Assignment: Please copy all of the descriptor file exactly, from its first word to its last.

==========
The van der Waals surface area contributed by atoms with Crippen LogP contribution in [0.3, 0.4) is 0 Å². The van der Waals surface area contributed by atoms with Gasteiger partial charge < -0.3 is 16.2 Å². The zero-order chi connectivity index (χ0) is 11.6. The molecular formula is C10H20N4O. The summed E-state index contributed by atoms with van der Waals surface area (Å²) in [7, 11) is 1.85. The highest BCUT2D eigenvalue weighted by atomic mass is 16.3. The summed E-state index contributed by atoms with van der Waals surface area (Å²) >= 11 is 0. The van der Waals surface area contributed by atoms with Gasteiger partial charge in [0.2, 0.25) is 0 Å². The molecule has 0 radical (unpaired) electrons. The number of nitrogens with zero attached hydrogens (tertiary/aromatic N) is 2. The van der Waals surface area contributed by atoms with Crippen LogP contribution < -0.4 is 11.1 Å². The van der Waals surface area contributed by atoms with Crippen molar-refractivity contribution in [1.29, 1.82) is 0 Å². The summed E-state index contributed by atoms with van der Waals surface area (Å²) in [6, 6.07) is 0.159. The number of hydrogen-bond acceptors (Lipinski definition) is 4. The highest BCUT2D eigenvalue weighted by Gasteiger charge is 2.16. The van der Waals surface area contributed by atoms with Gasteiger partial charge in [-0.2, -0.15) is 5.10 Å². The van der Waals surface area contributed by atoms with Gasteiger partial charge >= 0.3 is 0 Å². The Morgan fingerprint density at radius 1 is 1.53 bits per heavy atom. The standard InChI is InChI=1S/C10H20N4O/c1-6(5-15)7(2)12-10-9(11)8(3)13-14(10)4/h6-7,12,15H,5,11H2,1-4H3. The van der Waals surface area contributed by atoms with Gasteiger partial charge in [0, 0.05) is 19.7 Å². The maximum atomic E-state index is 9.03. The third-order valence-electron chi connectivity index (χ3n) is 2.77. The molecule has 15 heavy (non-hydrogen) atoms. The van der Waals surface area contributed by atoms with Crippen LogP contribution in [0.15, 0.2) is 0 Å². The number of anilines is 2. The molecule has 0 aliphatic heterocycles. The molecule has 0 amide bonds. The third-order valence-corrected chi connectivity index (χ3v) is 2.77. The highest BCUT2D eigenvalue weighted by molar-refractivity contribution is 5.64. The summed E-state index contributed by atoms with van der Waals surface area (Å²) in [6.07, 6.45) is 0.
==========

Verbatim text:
The van der Waals surface area contributed by atoms with Crippen LogP contribution in [0.3, 0.4) is 0 Å². The van der Waals surface area contributed by atoms with Gasteiger partial charge < -0.3 is 16.2 Å². The zero-order chi connectivity index (χ0) is 11.6. The molecular formula is C10H20N4O. The summed E-state index contributed by atoms with van der Waals surface area (Å²) in [7, 11) is 1.85. The highest BCUT2D eigenvalue weighted by atomic mass is 16.3. The summed E-state index contributed by atoms with van der Waals surface area (Å²) >= 11 is 0. The van der Waals surface area contributed by atoms with Gasteiger partial charge in [0.2, 0.25) is 0 Å². The molecule has 0 radical (unpaired) electrons. The number of nitrogens with zero attached hydrogens (tertiary/aromatic N) is 2. The van der Waals surface area contributed by atoms with Crippen LogP contribution < -0.4 is 11.1 Å². The van der Waals surface area contributed by atoms with Crippen molar-refractivity contribution in [1.29, 1.82) is 0 Å². The summed E-state index contributed by atoms with van der Waals surface area (Å²) in [6, 6.07) is 0.159. The number of hydrogen-bond acceptors (Lipinski definition) is 4. The highest BCUT2D eigenvalue weighted by Gasteiger charge is 2.16. The van der Waals surface area contributed by atoms with Gasteiger partial charge in [-0.2, -0.15) is 5.10 Å². The van der Waals surface area contributed by atoms with Gasteiger partial charge >= 0.3 is 0 Å². The Morgan fingerprint density at radius 1 is 1.53 bits per heavy atom. The standard InChI is InChI=1S/C10H20N4O/c1-6(5-15)7(2)12-10-9(11)8(3)13-14(10)4/h6-7,12,15H,5,11H2,1-4H3. The van der Waals surface area contributed by atoms with Gasteiger partial charge in [0, 0.05) is 19.7 Å². The maximum atomic E-state index is 9.03. The third-order valence-electron chi connectivity index (χ3n) is 2.77. The molecule has 15 heavy (non-hydrogen) atoms. The van der Waals surface area contributed by atoms with Crippen LogP contribution in [0.15, 0.2) is 0 Å². The number of anilines is 2. The molecule has 0 aliphatic heterocycles. The molecule has 0 amide bonds. The third-order valence-corrected chi connectivity index (χ3v) is 2.77. The highest BCUT2D eigenvalue weighted by molar-refractivity contribution is 5.64. The summed E-state index contributed by atoms with van der Waals surface area (Å²) in [6.07, 6.45) is 0.